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News Scan

LAPD Finally Analyzes All 6,132 Untested DNA Rape Kits:  The Los Angeles Police Department announced it has finally cleared its decade-long 6,000 rape kit DNA backlog.  The evidence sat untouched in LAPD storage freezers for years as the department's understaffed lab fell way behind.  The backlog was cleared after police officials gathered several million dollars in federal grants, public funds, and private donations to cover the costs of outsourcing the DNA testing to private labs.  The testing revealed 1,000 matches between DNA profiles found in the rape kits and those stored in the databases.  However, in several of the cases, the person identified by the DNA match had already been convicted.  The LAPD's lab has doubled in size to 78 people and city officials would like to add another 20 to handle almost all of the department's DNA testing.  "Today, we pledge to never let justice wait like this again," Mayor Antonio Villaraigosa said at a City Hall news conference with LAPD Chief Charlie Beck and other elected officials. "For every sexual assault evidence kit, there is an individual -- a mother, a daughter, a friend -- who rightfully deserves justice. We recognize that there is still a lot of work to accomplish."  Joel Rubin of the Los Angeles Times has this story.

Inmates Sue Over Race-Based Prison Lockdowns:
  Several attorneys representing inmates in a class-action lawsuit say California's use of race as a basis for locking prisoners in their cells after fights leads to illegal discrimination and should be banned.  The non-profit Prison Law Office said in its lawsuit that the California Department of Corrections and Rehabilitation unfairly punishes inmates simply because they have the same color skin as those involved in the violence.  A spokeswoman for the CDCR, Terry Thornton, said lockdowns are necessary to protect the safety and security of inmates and staff and that it's not the department's policy to base lockdowns solely on race or ethnicity.  However, a proposed revision to the department's lockdown policy acknowledges that inmates often organize themselves based on race and some inmates who are uninvolved may be affected, but its the department's goal to get them back to a normal routine as quickly as possible.  In 2005, the U.S. Supreme Court rejected a similar argument and told the state to end its policy on housing-inmates based on their race because such race-based policies encourages violence.  The AP has this story.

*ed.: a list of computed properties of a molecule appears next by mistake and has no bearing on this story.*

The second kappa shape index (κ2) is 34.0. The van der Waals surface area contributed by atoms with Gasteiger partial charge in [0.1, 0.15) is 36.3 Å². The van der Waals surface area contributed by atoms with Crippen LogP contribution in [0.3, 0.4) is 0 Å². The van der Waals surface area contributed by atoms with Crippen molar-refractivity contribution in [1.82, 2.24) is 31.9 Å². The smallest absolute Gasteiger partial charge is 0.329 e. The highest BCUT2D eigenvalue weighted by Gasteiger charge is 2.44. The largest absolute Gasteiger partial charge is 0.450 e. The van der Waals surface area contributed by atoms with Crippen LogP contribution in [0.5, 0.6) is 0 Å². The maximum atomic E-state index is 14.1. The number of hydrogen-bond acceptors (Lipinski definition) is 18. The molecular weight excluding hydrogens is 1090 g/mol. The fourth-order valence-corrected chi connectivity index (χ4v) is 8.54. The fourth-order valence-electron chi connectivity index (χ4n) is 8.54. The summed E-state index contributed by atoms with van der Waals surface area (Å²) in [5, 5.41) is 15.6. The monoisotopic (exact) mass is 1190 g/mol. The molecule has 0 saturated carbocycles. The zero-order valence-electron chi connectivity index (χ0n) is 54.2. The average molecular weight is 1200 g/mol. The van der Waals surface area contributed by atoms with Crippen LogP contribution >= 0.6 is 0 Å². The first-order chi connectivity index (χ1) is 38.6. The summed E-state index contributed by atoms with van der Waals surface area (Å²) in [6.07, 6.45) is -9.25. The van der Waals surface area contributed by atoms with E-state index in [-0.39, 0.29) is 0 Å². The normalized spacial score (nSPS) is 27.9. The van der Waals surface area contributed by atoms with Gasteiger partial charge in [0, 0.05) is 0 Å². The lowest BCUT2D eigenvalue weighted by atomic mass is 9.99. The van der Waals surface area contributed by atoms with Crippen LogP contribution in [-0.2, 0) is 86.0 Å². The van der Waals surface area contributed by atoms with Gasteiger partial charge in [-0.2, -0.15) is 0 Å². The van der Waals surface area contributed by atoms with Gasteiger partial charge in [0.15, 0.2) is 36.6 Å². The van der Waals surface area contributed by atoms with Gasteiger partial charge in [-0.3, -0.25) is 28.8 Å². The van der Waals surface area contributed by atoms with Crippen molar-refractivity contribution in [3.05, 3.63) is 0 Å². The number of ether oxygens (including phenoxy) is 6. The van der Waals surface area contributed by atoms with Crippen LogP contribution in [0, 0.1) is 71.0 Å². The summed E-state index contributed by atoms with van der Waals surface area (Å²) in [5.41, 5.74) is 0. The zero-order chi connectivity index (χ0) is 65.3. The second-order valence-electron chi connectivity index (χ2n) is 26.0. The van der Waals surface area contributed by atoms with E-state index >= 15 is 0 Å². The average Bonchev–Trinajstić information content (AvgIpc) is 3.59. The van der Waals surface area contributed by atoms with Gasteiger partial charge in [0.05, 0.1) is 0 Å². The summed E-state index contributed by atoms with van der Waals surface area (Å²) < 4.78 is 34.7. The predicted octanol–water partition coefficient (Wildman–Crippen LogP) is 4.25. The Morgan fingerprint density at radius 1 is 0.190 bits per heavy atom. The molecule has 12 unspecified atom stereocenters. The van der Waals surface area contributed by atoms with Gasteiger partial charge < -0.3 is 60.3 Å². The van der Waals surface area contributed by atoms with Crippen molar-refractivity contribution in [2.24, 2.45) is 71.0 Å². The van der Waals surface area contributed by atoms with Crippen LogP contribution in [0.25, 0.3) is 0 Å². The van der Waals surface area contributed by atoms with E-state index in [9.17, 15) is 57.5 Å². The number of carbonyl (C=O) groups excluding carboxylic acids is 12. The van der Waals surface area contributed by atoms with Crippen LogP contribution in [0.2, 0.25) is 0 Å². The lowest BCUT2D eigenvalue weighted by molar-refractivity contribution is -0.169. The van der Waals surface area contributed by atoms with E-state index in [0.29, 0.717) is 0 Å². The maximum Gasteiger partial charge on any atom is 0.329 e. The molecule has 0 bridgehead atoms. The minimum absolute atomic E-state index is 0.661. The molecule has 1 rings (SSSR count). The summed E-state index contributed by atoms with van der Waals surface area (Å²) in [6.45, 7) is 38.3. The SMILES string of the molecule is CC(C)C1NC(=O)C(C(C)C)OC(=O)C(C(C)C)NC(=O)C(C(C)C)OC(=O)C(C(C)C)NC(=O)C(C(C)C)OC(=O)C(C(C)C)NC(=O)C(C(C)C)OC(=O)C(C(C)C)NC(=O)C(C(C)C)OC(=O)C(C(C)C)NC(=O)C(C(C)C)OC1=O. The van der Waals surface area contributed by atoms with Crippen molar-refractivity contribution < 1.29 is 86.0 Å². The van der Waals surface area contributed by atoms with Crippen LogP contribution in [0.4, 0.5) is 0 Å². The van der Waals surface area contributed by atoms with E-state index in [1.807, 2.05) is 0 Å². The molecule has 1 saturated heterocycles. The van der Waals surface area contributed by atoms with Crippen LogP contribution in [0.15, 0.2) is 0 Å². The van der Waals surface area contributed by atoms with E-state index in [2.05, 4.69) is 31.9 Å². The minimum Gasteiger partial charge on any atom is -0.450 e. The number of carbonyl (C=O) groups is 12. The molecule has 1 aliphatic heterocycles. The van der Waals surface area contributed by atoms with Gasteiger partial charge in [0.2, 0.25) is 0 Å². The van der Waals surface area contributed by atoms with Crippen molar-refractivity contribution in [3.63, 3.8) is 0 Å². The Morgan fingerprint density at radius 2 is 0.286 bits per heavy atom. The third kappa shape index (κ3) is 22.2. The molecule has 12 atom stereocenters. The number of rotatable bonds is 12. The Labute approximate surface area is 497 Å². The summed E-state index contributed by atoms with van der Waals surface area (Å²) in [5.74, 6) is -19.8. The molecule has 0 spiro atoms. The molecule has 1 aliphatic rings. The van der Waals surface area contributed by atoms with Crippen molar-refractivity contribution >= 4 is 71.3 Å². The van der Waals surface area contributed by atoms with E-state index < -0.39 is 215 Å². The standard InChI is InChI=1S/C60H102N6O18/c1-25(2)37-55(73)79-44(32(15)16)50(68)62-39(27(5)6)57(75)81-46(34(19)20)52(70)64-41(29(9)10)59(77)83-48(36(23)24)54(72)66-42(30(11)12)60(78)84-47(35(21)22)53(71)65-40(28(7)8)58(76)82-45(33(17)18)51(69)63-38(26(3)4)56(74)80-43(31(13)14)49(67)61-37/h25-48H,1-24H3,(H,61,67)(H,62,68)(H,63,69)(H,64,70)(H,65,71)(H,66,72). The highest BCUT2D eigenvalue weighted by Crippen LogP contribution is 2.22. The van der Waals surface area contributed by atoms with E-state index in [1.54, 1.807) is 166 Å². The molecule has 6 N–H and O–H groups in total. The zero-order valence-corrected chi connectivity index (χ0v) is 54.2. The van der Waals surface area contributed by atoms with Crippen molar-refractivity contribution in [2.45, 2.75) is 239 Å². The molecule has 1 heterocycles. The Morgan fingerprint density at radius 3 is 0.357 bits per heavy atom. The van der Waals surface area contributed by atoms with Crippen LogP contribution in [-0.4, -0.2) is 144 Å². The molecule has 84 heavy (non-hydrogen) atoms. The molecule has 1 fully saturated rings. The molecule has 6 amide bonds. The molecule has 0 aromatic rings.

Alleged Serial Killer Wants to Defend Himself:  San Francisco Chronicle Staff Writer Justin Berton reports the 77-year-old man charged with murdering four Northern California women over 17 years told a Marin County judge Wednesday that he wants to serve as his own defense attorney.  Joseph Naso told Superior Court Judge Andrew Sweet, "I have a lot of experience representing myself during proceedings...and I've done well-I've prevailed," referring to lawsuits he had contested and a court battle over the guardianship of one of his sons.  Naso was scheduled to enter a plea Wednesday but after he was told he was ineligible for public assistance because his assets amounted to nearly one million dollars, Naso spent the morning arguing to represent himself.  Judge Sweet gave Naso a seven-page document to test his knowledge on legal terms and courtroom rules.  He also told Naso that once he chooses to represent himself, he cannot hire a private attorney in midtrial.  Naso asked, "Why not?"  "This is a good example of why you don't understand the law," Sweet fired back.  "And I'm not going to explain it to you."  Sweet is scheduled to rule on Naso's request Thursday.

A "Terror Gap" in Our Nation's Gun Laws:
  Federal law permitted more than 200 people with suspected ties to terrorism to buy firearms in 2010.  The 247 people even went through background checks upon purchasing their firearms.  Roughly the same number of people with suspected ties to terrorism successfully purchased guns in 2009 as well.  New Jersey Democratic Sen. Frank Lautenberg is trying to change the law to keep weapons from being sold to alleged terrorists.  The terror watch list's secrecy has made it difficult to close what Lautenberg calls a "terror gap" in our nation's gun laws.  AP writer Eileen Sullivan has this story.

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